6Evolution of The Soft Error Rate Model, by P. Hardy and D.J. Malone, IEEE Transactions On Magnetics, vol. 27, No. 6, Nov. 1991, pp. 5313-5315.
7IBM's Next Generation Magnetoresistive Heads, 1987.
8Magnetoresistive Read Magnetic Recording Head Offtrack Performance Assessment, by P.I. Bonyhard and J.K. Lee, IEEE Transactions On Magnetics, vol. 26, Nov. 1990, pp. 2448-2450.
9Recording Properties of Multilayered Thin Film Media, by D.C. Palmer, K.E. Johnson, E.Y. Wu, and J.V. Peske, IEEE Transactions On Magnetics, vol. 27, No. 6, Nov. 1991, pp. 5307-5309.
10TMR and Squeeze at Gigabit Areal Densities, by Patrick C. Arnett and Don McCown, IEEE Transactions On Magnetics, vol. 28, No. 4, Jul. 1992, pp. 1984-1986.
11Window-Shifting Mechanism In Data Separator, IBM Technical Disclosure Bulletin, vol. 30, No. 6, Nov. 1987.
Referenced by
Citing PatentFiling datePublication dateApplicantTitle
US6747835 *Dec 20, 2000Jun 8, 2004Seagate Technology LlcMethod and apparatus for simultaneously measuring and calculating servo-related data
US6760170 *Aug 15, 2001Jul 6, 2004Seagate Technology LlcServo test method
US6819521 *Jun 8, 2001Nov 16, 2004Seagate Technology LlcRepeated runout position error compensation in a disc drive servo system
US6826006 *Sep 30, 2002Nov 30, 2004Western Digital Technologies, Inc.Method for recursively determining repeatable runout cancellation values in a magnetic disk drive
US6847503 *Oct 22, 2002Jan 25, 2005Seagate Technology LlcRepeatable runout compensation in a disc drive
US6924959Aug 29, 2003Aug 2, 2005Western Digital Technologies, Inc.Reducing estimation period for repeatable runout errors in a disk drive
US6995940Jul 22, 2004Feb 7, 2006Matsushita Electric Industrial Co., Ltd.Systems for WORF improvement in conditional servowriting
US6999267Apr 28, 2004Feb 14, 2006Western Digital Technologies, Inc.Method for iteratively determining repeatable runout cancellation values in a magnetic disk drive
US7054096 *Jan 6, 2003May 30, 2006Maxtor CorporationMethod and apparatus for determining embedded runout correction values
US7061709Dec 15, 2004Jun 13, 2006Matsushita Electric Industrial Co., Ltd.Systems and methods for two-step self-servowriting using 1.5-step intermediate pattern
US7085093Dec 15, 2004Aug 1, 2006Matsushita Electric Industrial Co., Ltd.Systems and methods for doubling sample rate using two-step self-servowriting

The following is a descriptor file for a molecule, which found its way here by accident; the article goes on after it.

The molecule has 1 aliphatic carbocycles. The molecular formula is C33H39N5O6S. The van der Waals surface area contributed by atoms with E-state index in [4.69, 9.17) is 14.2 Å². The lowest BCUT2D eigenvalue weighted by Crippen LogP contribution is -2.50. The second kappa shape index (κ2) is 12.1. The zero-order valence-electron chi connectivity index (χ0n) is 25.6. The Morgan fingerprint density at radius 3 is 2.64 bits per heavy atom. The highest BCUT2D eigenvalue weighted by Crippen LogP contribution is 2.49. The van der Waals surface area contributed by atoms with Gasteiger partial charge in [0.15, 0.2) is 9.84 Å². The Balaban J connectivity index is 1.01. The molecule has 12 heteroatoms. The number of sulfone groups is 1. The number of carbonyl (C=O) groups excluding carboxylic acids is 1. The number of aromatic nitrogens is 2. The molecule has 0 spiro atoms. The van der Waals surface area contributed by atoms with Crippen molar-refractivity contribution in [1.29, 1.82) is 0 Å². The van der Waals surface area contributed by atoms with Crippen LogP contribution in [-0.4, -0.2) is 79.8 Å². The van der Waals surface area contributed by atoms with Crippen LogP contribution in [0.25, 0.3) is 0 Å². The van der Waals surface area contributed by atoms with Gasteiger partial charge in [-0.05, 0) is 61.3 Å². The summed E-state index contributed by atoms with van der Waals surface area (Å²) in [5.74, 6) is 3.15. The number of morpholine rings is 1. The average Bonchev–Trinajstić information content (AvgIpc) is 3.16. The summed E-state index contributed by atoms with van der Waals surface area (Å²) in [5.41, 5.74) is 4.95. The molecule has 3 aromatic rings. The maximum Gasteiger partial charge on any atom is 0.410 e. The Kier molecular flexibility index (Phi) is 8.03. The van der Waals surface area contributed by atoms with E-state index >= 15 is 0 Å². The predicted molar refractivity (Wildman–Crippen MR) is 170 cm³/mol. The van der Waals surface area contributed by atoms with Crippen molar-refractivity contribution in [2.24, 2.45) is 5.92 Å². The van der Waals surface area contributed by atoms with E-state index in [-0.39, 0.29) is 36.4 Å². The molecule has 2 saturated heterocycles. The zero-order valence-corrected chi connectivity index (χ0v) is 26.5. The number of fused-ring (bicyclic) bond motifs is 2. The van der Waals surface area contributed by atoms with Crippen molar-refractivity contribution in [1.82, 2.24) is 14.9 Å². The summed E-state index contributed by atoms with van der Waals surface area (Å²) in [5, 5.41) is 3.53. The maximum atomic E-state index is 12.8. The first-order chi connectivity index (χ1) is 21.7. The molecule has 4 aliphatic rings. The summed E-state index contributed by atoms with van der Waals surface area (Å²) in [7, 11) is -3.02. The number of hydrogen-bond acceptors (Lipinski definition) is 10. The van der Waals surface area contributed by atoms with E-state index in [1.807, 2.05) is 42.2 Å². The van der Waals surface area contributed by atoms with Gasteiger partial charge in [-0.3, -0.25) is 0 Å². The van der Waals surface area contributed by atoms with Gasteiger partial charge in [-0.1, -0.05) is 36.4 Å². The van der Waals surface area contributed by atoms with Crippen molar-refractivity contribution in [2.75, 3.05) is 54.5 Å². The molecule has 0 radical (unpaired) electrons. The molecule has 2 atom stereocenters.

US7106548Jul 22, 2004Sep 12, 2006Matsushita Electric Industrial Co., Ltd.Methods for WORF improvement in conditional servowriting
US7136251Dec 20, 2004Nov 14, 2006Matsushita Electric Industrial, Co., Ltd.Methods for WORF improvement in conditional servowriting
US7181296Jun 1, 2004Feb 20, 2007Asml Netherlands B.V.Method of adaptive interactive learning control and a lithographic manufacturing process and apparatus employing such a method
US7227714Apr 6, 2004Jun 5, 2007Matsushita Electric Industrial Co., Ltd.Methods for conditional servowriting
US7251097 *May 1, 2002Jul 31, 2007Seagate Technology LlcWritten-in error compensation method for coherent repeatable runout
US7330331Jun 5, 2003Feb 12, 2008Seagate Technology LlcRepeatable runout estimation in a noisy position error signal environment
US7457075Feb 24, 2004Nov 25, 2008Seagate Technology LlcSystem and method for reducing ZAP time and track squeeze in a data storage device
US7605994 *Sep 27, 2006Oct 20, 2009Samsung Electronics Co., Ltd.Multiple sinusoidal seek servo system for reducing seek acoustics and seek time in hard disk drives
US7626782Jul 23, 2008Dec 1, 2009Western Digital Technologies, Inc.Disk drive employing iterative learning control for tuning seek servo loop
US7639447Feb 18, 2008Dec 29, 2009Western Digital Technologies, Inc.Servo track squeeze compensation in a disk drive
US7646561Aug 23, 2007Jan 12, 2010Hitachi Global Storage Technologies Netherlands B.V.Method of writing pattern in disk, method of following track on disk, and apparatus for writing pattern in disk
US7663835Jun 28, 2007Feb 16, 2010Western Digital Technologies, Inc.System and method for identifying track squeeze errors (TSEs) of a disk of a disk drive
US7839600May 4, 2009Nov 23, 2010Western Digital Technologies, Inc.Disk drive employing data-based basis function expansion for tuning seek servo loop
US7880999Sep 5, 2008Feb 1, 2011Seagate Technology LlcMagnetic storage system with read during write